This webinar will cover the basics of what you need to know to build a guinea pig friendly practice- from husbandry and their diet to reducing stress in the clinic and basic medical/diagnostic techniques. Guinea Pig dentistry and some common medical conditions will also be covered along with improving hospitalisation.
This webinar is sponsored by Burgess Excel and is delivered by John Chitty, RCVS advanced practitioner in Zoological Medicine. Employed in a small animal/ exotics practice in Andover, Hampshire with a 100% avian/ exotics/ small mammal caseload- referral and first opinion.
For me, seeing a Guinea Pig for a consultation is unusual, so it can be difficult to know where to start. John Chitty starts the webinar by giving us basic principles of biology, starting with how these animals used to be wild and have been domesticated to be kept in houses. They have a lifespan of 5-10 years, and are not a herd or solitary animal, they are usually found in small groups. They feed on coarse vegetation and are coprophagic.
Regarding their diet, they need fibre and fresh greens. The use of concentrates in these animals will be used in conjunction with fibre and fresh greens. Commonly they will present a Vitamin C deficiency due to the impossibility of synthesising it in the gut, causing skin lesions. If we do not feed guinea pigs correctly, we may see a tendency to become obese. Husbandry can be in or out, always taking into account the 5 freedoms and knowing that they need space for shelter but also a space where they can move around.
Stress is an important sign in these patients, so we will want to decrease the signs of stress as much as we can. Knowing how to handle these creatures will make our work much easier.
Some tips from John Chitty regarding transport are:
- Always bring companions
- Transport should be dark
- A lot of bedding
- Top opening beddings
As they are prey, we must try to ensure that when they arrive at our clinic there is silence and avoid barking dogs and sudden sounds of people.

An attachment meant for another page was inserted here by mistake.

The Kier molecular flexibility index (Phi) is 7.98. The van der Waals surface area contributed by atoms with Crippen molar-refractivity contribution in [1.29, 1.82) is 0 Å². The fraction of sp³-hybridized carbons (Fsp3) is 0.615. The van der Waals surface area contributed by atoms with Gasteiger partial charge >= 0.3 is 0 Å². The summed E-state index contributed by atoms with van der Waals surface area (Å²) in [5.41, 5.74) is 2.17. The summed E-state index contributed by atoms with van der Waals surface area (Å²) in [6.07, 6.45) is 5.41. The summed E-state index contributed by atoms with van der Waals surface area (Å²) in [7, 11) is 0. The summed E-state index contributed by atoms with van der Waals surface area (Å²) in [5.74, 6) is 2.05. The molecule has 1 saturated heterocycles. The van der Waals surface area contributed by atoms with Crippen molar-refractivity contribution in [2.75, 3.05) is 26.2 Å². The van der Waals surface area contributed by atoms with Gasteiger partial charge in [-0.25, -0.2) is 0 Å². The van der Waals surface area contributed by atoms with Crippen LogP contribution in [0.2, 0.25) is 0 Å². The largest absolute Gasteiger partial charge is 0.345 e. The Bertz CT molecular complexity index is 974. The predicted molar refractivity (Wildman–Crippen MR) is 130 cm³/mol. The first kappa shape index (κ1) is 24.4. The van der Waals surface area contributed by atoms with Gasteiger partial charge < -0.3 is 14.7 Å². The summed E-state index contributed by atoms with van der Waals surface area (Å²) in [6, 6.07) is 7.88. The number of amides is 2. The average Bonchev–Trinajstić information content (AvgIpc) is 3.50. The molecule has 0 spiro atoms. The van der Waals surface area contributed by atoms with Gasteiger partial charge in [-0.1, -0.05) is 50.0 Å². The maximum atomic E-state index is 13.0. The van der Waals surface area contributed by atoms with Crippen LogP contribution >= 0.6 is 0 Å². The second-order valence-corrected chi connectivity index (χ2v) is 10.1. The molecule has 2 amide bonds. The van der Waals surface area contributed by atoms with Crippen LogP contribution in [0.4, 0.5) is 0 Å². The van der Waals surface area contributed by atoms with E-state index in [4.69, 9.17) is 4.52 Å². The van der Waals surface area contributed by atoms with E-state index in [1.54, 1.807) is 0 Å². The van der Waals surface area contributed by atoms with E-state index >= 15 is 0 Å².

During the examination, try not to hold them up as they do not like being held up. John tries to examine them in the box, unless it is an ocular, dental or aural examination.
John takes us on a tour of what you would normally see in the teeth of a guinea pig. We are then told about what to look for. For example, if you do not see food in the mouth, it is a sign that they are not eating. If the incisors start to look broken, or present at an abnormal angle, that can indicate that they are chewing incorrectly. X-rays are shown, where John gives a comprehensive explanation of the teeth of guinea pigs and some of the diseases they face. John also discusses TMJ’s and how they are commonly affected, causing a lot of pain when eating.
Ring worm is also discussed, with it being very common, and how these cases should be dealt with during the consultation.
If a Guinea Pia is to be hospitalised, we must consider that the place should be warm, quiet and it would be best if they bring their own food, but otherwise John recommends Burgess Excel’s DualCare. John explains about the nutrition needed, the best way to give it, how much and for how long. He stresses that one should not forget to observe the faeces, urine and respiration rate.
The webinar touches on the topic of neutering, where in males it is a quick and relatively simple process, in females it is more invasive and there are more risks involved.
Cysts are also discussed. Follicular cysts are less common, they cause oestrogen secretion, and the signs are infertility, persistent and irregular oestrous. Rete ovarii cysts are very common, John talks about how they are said to produce no hormones, but this is debatable because of their hormonal behaviours. They cause infertility, vaginal bleeding, anorexia, among other issues. Also discussed are alopecia and associated causes, dysuria, anorexia; the diagnosis of these diseases and the therapy to be used.
Cystitis-Urolithiasis is common, complex, and there are many causes. Ultrasounds, x-rays, endoscopies, among others, can be used for diagnosis. Emphasis is placed on the presentation of the disease, similarities, complications, diet, surgery and medical therapy to be used.
Regarding respiratory disease, primary pathogens are Bordetella and Steptococcus. Bordetella is carried by healthy rabbits and guinea pigs that may or may not have respiratory signs and can be purulent. Often both diseases have antibiotic failure, which is why Dr Chitty considers the dose, penetration, sensitivity and activity of the drug before giving it. It also lists which antibiotics are safe to use and which are not, and alternative therapies.
Eye problems, such as hay seeds in their eyes can be presented, therefore the use of good quality hay is recommended, as this can avoid complications.
This is a very informative webinar, given by an expert on the subject. For vets looking to do more consultations on guinea pigs and don’t know where to begin, this is an excellent place to start.
Please, leave your comments on the webinar below!